# How to select a subset from the array $A=\{\frac{S_1}{K_1},\frac{S_2}{K_2},...,\frac{S_n}{K_n}\}$ such taht the subset can meet this requirement?

Given an array $$A=\{\frac{S_1}{K_1},\frac{S_2}{K_2},...,\frac{S_n}{K_n}\}$$ whose any $$S_i$$ and $$K_i$$ are positive floating-point, and an positive floating-point $$R$$, how to select a set of element $$C=\{\frac{S_{p_1}}{K_{p_1}},\frac{S_{p_2}}{K_{p_2}},...,\frac{S_{p_m}}{K_{p_m}}\}$$ such that the absolute value of the difference between $$\frac{\sum_{i=1}^m S_{p_i}}{\sum_{i=1}^m K_{p_i}}$$ and $$R$$ (i.e. $$|\frac{\sum_{i=1}^m S_{p_i}}{\sum_{i=1}^m K_{p_i}}-R|$$)is minimal. The subset $$C$$ has at least one element.
This problem has confused me for many weeks. I can't even prove whether it is an NP or NP-hard problem. Could anyone give me some ideas on how to address it? I really appreciate any help you can provide.

• What's the context where you encountered it? Can you credit the original source?
– D.W.
Nov 15, 2022 at 7:36
• This problem is abstracted from a model we are studying. The model is actually a scheduling decision model for heterogeneous computing. We tried to tackle it for many weeks but got very little progress (probably due to our limited algorithm addressing ability). Nov 15, 2022 at 7:58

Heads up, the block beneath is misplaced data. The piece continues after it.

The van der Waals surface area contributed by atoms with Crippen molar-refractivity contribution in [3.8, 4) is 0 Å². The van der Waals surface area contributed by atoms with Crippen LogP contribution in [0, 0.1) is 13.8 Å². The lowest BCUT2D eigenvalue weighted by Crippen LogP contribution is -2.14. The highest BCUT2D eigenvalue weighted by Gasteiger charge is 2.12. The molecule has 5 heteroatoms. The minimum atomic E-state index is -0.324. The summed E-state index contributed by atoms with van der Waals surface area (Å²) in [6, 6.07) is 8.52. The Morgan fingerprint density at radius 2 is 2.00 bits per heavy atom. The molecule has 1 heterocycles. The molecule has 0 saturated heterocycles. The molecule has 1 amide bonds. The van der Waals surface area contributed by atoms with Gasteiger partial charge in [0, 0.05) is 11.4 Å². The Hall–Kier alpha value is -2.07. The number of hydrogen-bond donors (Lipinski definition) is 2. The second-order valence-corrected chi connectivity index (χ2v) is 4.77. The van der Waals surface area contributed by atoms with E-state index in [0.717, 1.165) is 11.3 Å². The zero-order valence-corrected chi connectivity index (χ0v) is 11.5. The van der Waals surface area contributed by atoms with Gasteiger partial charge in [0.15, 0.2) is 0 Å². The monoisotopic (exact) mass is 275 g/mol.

The special case where $$K_1=K_2=\cdots=K_n$$ is as hard as the subset-sum problem, which is NP-hard -- so your problem is NP-hard as well.

A plausible approach is to use integer linear programming. Let $$x_i$$ be a zero-or-one integer variable. You are looking for $$x_i$$ such that

$$-\epsilon \sum_i x_i K_i \le \sum_i x_i S_i - R \sum_i x_i K_i \le \epsilon \sum_i x_i K_i.$$

For fixed $$\epsilon$$, you can test whether there is a solution to this linear inequality using an ILP solver. Then, you can use binary search on $$\epsilon$$ to find the smallest $$\epsilon$$ for which a solution exists.